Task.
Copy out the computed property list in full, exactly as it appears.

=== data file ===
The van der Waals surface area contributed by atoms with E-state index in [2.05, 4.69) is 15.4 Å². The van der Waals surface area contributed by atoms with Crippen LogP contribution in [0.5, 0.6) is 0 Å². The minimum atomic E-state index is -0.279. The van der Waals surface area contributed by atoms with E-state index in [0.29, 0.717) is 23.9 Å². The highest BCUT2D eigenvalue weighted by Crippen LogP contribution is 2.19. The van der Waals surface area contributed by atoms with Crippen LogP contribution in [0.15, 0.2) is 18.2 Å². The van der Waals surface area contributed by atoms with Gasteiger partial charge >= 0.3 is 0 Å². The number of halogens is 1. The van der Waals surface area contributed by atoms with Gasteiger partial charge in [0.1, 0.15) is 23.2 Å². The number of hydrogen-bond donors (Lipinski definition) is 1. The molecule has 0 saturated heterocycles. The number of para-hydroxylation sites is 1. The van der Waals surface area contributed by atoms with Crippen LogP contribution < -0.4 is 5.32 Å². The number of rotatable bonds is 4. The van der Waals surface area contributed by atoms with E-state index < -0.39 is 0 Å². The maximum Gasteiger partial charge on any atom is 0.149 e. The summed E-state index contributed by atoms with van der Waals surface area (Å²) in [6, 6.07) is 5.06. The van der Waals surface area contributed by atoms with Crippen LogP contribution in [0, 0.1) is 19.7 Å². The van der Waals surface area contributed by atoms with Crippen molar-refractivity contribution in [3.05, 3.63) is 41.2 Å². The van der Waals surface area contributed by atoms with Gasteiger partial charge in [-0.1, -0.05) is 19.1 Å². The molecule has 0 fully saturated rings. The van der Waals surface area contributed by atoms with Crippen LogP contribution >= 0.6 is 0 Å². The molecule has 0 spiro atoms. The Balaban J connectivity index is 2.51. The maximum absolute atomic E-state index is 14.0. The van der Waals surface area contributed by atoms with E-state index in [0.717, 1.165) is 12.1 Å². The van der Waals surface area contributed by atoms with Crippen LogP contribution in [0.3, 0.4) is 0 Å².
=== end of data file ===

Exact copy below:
The van der Waals surface area contributed by atoms with E-state index in [2.05, 4.69) is 15.4 Å². The van der Waals surface area contributed by atoms with Crippen LogP contribution in [0.5, 0.6) is 0 Å². The minimum atomic E-state index is -0.279. The van der Waals surface area contributed by atoms with E-state index in [0.29, 0.717) is 23.9 Å². The highest BCUT2D eigenvalue weighted by Crippen LogP contribution is 2.19. The van der Waals surface area contributed by atoms with Crippen LogP contribution in [0.15, 0.2) is 18.2 Å². The van der Waals surface area contributed by atoms with Gasteiger partial charge >= 0.3 is 0 Å². The number of halogens is 1. The van der Waals surface area contributed by atoms with Gasteiger partial charge in [0.1, 0.15) is 23.2 Å². The number of hydrogen-bond donors (Lipinski definition) is 1. The molecule has 0 saturated heterocycles. The number of para-hydroxylation sites is 1. The van der Waals surface area contributed by atoms with Crippen LogP contribution < -0.4 is 5.32 Å². The number of rotatable bonds is 4. The van der Waals surface area contributed by atoms with E-state index < -0.39 is 0 Å². The maximum Gasteiger partial charge on any atom is 0.149 e. The summed E-state index contributed by atoms with van der Waals surface area (Å²) in [6, 6.07) is 5.06. The van der Waals surface area contributed by atoms with Crippen LogP contribution in [0, 0.1) is 19.7 Å². The van der Waals surface area contributed by atoms with Crippen molar-refractivity contribution in [3.05, 3.63) is 41.2 Å². The van der Waals surface area contributed by atoms with Gasteiger partial charge in [-0.1, -0.05) is 19.1 Å². The molecule has 0 fully saturated rings. The van der Waals surface area contributed by atoms with Crippen LogP contribution >= 0.6 is 0 Å². The molecule has 0 spiro atoms. The Balaban J connectivity index is 2.51. The maximum absolute atomic E-state index is 14.0. The van der Waals surface area contributed by atoms with E-state index in [0.717, 1.165) is 12.1 Å². The van der Waals surface area contributed by atoms with Crippen LogP contribution in [0.3, 0.4) is 0 Å².